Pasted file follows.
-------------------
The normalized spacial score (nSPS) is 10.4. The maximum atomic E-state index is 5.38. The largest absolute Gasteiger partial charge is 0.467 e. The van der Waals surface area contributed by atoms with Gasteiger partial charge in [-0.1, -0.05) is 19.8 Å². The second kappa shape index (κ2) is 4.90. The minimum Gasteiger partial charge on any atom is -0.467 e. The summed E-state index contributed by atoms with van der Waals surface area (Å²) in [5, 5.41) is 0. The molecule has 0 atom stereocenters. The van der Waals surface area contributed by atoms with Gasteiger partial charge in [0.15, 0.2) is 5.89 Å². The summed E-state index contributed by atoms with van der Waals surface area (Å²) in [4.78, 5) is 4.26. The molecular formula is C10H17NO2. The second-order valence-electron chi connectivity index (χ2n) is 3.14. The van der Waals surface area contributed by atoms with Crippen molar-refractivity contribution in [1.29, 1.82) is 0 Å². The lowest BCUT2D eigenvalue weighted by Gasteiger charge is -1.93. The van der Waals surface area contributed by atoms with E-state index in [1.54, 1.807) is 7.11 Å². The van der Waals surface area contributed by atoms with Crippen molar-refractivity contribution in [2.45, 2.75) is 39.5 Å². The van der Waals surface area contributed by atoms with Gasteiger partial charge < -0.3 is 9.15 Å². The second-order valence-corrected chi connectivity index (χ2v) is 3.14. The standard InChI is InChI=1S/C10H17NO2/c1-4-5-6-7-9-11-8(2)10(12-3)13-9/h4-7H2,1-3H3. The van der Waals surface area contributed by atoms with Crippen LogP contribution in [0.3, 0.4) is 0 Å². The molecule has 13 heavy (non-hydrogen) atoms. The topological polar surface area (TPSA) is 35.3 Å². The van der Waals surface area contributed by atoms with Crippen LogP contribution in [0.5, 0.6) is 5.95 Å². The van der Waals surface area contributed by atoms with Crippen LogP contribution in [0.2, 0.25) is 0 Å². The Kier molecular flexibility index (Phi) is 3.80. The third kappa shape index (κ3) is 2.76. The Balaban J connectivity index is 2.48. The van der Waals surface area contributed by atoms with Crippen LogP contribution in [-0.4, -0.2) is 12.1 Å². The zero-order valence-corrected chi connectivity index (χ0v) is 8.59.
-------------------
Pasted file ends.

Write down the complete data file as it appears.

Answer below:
The normalized spacial score (nSPS) is 10.4. The maximum atomic E-state index is 5.38. The largest absolute Gasteiger partial charge is 0.467 e. The van der Waals surface area contributed by atoms with Gasteiger partial charge in [-0.1, -0.05) is 19.8 Å². The second kappa shape index (κ2) is 4.90. The minimum Gasteiger partial charge on any atom is -0.467 e. The summed E-state index contributed by atoms with van der Waals surface area (Å²) in [5, 5.41) is 0. The molecule has 0 atom stereocenters. The van der Waals surface area contributed by atoms with Gasteiger partial charge in [0.15, 0.2) is 5.89 Å². The summed E-state index contributed by atoms with van der Waals surface area (Å²) in [4.78, 5) is 4.26. The molecular formula is C10H17NO2. The second-order valence-electron chi connectivity index (χ2n) is 3.14. The van der Waals surface area contributed by atoms with Crippen molar-refractivity contribution in [1.29, 1.82) is 0 Å². The lowest BCUT2D eigenvalue weighted by Gasteiger charge is -1.93. The van der Waals surface area contributed by atoms with E-state index in [1.54, 1.807) is 7.11 Å². The van der Waals surface area contributed by atoms with Crippen molar-refractivity contribution in [2.45, 2.75) is 39.5 Å². The van der Waals surface area contributed by atoms with Gasteiger partial charge < -0.3 is 9.15 Å². The second-order valence-corrected chi connectivity index (χ2v) is 3.14. The standard InChI is InChI=1S/C10H17NO2/c1-4-5-6-7-9-11-8(2)10(12-3)13-9/h4-7H2,1-3H3. The van der Waals surface area contributed by atoms with Crippen LogP contribution in [0.3, 0.4) is 0 Å². The molecule has 13 heavy (non-hydrogen) atoms. The topological polar surface area (TPSA) is 35.3 Å². The van der Waals surface area contributed by atoms with Crippen LogP contribution in [0.5, 0.6) is 5.95 Å². The van der Waals surface area contributed by atoms with Crippen LogP contribution in [0.2, 0.25) is 0 Å². The Kier molecular flexibility index (Phi) is 3.80. The third kappa shape index (κ3) is 2.76. The Balaban J connectivity index is 2.48. The van der Waals surface area contributed by atoms with Crippen LogP contribution in [-0.4, -0.2) is 12.1 Å². The zero-order valence-corrected chi connectivity index (χ0v) is 8.59.